When I asked the superior at the FWO if they were telling me that voluntary workers were being denied access to legal advice through the FWO, they became more evasive, deferring to reading out what was written on their website. I then asked the following question: 

“Is it your position that volunteers have no right to seek legal advice through the Fair Work Ombudsman?” 

To which the superior responded: 

“That is correct.”  

The Fair Work Ombudsman has now made their position on voluntary workers very clear. They do not believe we have the right to seek legal advice through the very body that is supposed to protect us. Voluntary work is required to be free from discrimination. Under the Fair Work Act: 

An employer must not take adverse action against a person who is an employee, or prospective employee, of the employer because of the person’s race, colour, sex, sexual orientation, age, physical or mental disability, marital status, family or carer’s responsibilities, pregnancy, religion, political opinion, national extraction or social origin.

The Privacy Act also provides protection of the personal health information of Australian citizens, whereby an employer is prevented from asking about an individual’s vaccination status. However, the problem that has arisen since the enactment of public health orders, which are only valid so long as a state of emergency persists, is that these orders override the Privacy Act, without any consultation or debate whatsoever.

This Act is supposed to be a top tier Act safe from interference. Yet the public health orders are utilizing the emergency parameters in order to allow them to override any Australian law without objection. Before COVID-19, it was not lawful for employers to request an employee’s vaccination status. Special exemptions had been made for healthcare workers, and if exemptions were made, it infers that requesting such personal information was prohibited. 

The Office of the Australian Information Commissioner has stated that an employer must seek consent to collect information pertaining to an employee’s vaccination status, whereby consent “must be freely given and constitute valid consent” and “your employer cannot pressure or intimidate you to provide information about your vaccination status.” It would thereby be within your rights to refuse to disclose your vaccination status to an employer, and they could not demand you do so by threatening to withhold your job from you. But this was conveniently updated post-Covid-19 to include the following paragraph:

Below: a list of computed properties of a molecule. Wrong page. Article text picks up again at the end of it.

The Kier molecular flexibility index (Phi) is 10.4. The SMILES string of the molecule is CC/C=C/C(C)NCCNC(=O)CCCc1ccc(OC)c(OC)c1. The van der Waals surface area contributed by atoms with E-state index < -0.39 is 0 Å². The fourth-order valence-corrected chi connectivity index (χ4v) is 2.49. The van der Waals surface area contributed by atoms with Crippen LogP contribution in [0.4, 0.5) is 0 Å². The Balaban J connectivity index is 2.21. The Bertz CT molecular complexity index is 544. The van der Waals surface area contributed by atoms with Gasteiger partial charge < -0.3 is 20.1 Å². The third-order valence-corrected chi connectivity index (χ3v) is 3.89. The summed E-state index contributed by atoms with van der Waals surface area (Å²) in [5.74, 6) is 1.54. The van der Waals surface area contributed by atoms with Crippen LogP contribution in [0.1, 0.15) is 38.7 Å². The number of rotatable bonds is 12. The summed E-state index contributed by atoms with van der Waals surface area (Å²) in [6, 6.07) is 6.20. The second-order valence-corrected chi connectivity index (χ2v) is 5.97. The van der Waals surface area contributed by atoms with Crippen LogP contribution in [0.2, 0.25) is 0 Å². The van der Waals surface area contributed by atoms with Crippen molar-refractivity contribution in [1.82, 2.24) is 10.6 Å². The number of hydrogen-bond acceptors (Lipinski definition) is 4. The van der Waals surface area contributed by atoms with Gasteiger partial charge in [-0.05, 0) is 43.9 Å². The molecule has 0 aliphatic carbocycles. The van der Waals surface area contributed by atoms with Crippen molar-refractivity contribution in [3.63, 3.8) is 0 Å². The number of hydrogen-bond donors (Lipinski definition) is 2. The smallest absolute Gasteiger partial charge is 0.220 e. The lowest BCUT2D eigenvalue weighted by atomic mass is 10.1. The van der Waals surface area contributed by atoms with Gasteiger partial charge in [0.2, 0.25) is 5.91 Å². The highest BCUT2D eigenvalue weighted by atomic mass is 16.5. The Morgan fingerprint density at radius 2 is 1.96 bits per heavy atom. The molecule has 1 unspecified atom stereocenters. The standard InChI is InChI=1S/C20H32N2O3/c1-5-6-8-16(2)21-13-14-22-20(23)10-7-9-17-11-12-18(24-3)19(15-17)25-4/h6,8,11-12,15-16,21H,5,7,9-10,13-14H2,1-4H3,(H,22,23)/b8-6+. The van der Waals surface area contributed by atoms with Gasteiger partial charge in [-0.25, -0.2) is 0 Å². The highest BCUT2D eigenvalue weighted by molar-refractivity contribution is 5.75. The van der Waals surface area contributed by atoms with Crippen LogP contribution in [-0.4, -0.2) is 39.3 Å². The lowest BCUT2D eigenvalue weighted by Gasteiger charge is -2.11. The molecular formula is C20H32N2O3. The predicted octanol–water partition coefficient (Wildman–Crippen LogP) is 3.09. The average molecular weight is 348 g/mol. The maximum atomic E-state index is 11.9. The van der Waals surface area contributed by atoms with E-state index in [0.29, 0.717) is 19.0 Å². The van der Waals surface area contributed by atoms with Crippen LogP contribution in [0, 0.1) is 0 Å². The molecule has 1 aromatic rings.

In some limited circumstances your employer may be able you to require you to disclose information about your vaccination status without consent if collection of this information is required or authorised by an Australian law. This includes any Act of the Commonwealth, of a state or territory, or regulations or any other instrument made under such an Act, including public health orders or directions.

Again, the public health orders, which rely upon emergency orders, are given the ability to override practically any law, any Act, to create a type of rule by decree where your ability to consent is consigned to the political dustbin where your rights have been discarded to degrade into nothingness. Is it any wonder politicians keep extending the States of Emergency just as they’re about to expire? 

If Fair Work truly cared about their obligation to workers in this nation, they should have taken a stance protesting to protect workers’ rights from government edict. Instead, they chose to essentially formalize the abuse of power. Now, they have left voluntary workers in the dark, and refuse to come to their aid when they are facing the prospect of losing their positions.

Vulnerable individuals are being abandoned by the very people meant to protect them. For people like me who undertake such voluntary work as a means of maintaining a steady routine for the purpose of keeping their mental health intact, this has significant ramifications. Instead of protecting us, Fair Work have chosen to throw us right back into the deep end, where we must flail about in an attempt to save ourselves. They do not show any sense of care for our rights, and, in taking this position, have forgone their duty to the Australian worker. 

Joel Agius is an independent writer. If you would like to read more of his work, you can do so at JJ’s Outlook.